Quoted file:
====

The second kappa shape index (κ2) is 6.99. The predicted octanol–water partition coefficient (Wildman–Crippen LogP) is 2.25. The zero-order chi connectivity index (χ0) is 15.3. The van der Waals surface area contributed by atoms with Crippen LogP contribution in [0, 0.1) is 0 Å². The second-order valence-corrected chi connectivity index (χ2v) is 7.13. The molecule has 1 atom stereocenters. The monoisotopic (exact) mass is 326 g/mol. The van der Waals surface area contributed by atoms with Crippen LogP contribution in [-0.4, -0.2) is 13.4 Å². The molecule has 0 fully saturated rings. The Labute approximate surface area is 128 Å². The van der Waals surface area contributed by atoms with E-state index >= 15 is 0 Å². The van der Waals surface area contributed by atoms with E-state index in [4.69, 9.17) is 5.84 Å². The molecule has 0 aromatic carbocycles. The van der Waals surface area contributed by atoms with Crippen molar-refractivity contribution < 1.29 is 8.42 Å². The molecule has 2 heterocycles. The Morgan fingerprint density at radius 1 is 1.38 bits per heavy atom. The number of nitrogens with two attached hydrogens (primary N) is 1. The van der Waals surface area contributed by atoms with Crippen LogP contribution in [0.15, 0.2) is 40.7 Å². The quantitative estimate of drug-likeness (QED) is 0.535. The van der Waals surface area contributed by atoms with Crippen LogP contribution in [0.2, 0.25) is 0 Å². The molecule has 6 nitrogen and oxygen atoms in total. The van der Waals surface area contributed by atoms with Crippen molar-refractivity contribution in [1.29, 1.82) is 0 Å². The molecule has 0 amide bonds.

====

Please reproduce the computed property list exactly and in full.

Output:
The second kappa shape index (κ2) is 6.99. The predicted octanol–water partition coefficient (Wildman–Crippen LogP) is 2.25. The zero-order chi connectivity index (χ0) is 15.3. The van der Waals surface area contributed by atoms with Crippen LogP contribution in [0, 0.1) is 0 Å². The second-order valence-corrected chi connectivity index (χ2v) is 7.13. The molecule has 1 atom stereocenters. The monoisotopic (exact) mass is 326 g/mol. The van der Waals surface area contributed by atoms with Crippen LogP contribution in [-0.4, -0.2) is 13.4 Å². The molecule has 0 fully saturated rings. The Labute approximate surface area is 128 Å². The van der Waals surface area contributed by atoms with E-state index >= 15 is 0 Å². The van der Waals surface area contributed by atoms with E-state index in [4.69, 9.17) is 5.84 Å². The molecule has 0 aromatic carbocycles. The van der Waals surface area contributed by atoms with Crippen molar-refractivity contribution < 1.29 is 8.42 Å². The molecule has 2 heterocycles. The Morgan fingerprint density at radius 1 is 1.38 bits per heavy atom. The number of nitrogens with two attached hydrogens (primary N) is 1. The van der Waals surface area contributed by atoms with Crippen LogP contribution in [0.15, 0.2) is 40.7 Å². The quantitative estimate of drug-likeness (QED) is 0.535. The van der Waals surface area contributed by atoms with Crippen LogP contribution in [0.2, 0.25) is 0 Å². The molecule has 6 nitrogen and oxygen atoms in total. The van der Waals surface area contributed by atoms with Crippen molar-refractivity contribution in [1.29, 1.82) is 0 Å². The molecule has 0 amide bonds.